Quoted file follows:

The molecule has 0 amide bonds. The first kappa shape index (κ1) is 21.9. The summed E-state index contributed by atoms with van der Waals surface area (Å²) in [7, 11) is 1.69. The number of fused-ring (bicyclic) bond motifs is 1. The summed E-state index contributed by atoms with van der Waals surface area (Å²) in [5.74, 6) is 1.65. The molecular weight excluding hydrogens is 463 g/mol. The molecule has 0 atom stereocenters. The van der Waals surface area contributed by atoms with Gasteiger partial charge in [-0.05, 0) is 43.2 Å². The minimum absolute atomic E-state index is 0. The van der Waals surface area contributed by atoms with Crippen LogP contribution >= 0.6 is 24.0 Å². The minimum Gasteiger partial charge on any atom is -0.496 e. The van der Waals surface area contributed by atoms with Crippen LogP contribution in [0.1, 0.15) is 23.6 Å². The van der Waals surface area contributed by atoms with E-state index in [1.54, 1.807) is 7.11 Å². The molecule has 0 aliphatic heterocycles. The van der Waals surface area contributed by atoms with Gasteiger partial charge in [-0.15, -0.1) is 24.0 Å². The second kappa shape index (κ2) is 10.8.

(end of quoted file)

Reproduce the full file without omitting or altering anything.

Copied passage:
The molecule has 0 amide bonds. The first kappa shape index (κ1) is 21.9. The summed E-state index contributed by atoms with van der Waals surface area (Å²) in [7, 11) is 1.69. The number of fused-ring (bicyclic) bond motifs is 1. The summed E-state index contributed by atoms with van der Waals surface area (Å²) in [5.74, 6) is 1.65. The molecular weight excluding hydrogens is 463 g/mol. The molecule has 0 atom stereocenters. The van der Waals surface area contributed by atoms with Gasteiger partial charge in [-0.05, 0) is 43.2 Å². The minimum absolute atomic E-state index is 0. The van der Waals surface area contributed by atoms with Crippen LogP contribution >= 0.6 is 24.0 Å². The minimum Gasteiger partial charge on any atom is -0.496 e. The van der Waals surface area contributed by atoms with Crippen LogP contribution in [0.1, 0.15) is 23.6 Å². The van der Waals surface area contributed by atoms with E-state index in [1.54, 1.807) is 7.11 Å². The molecule has 0 aliphatic heterocycles. The van der Waals surface area contributed by atoms with Gasteiger partial charge in [-0.15, -0.1) is 24.0 Å². The second kappa shape index (κ2) is 10.8.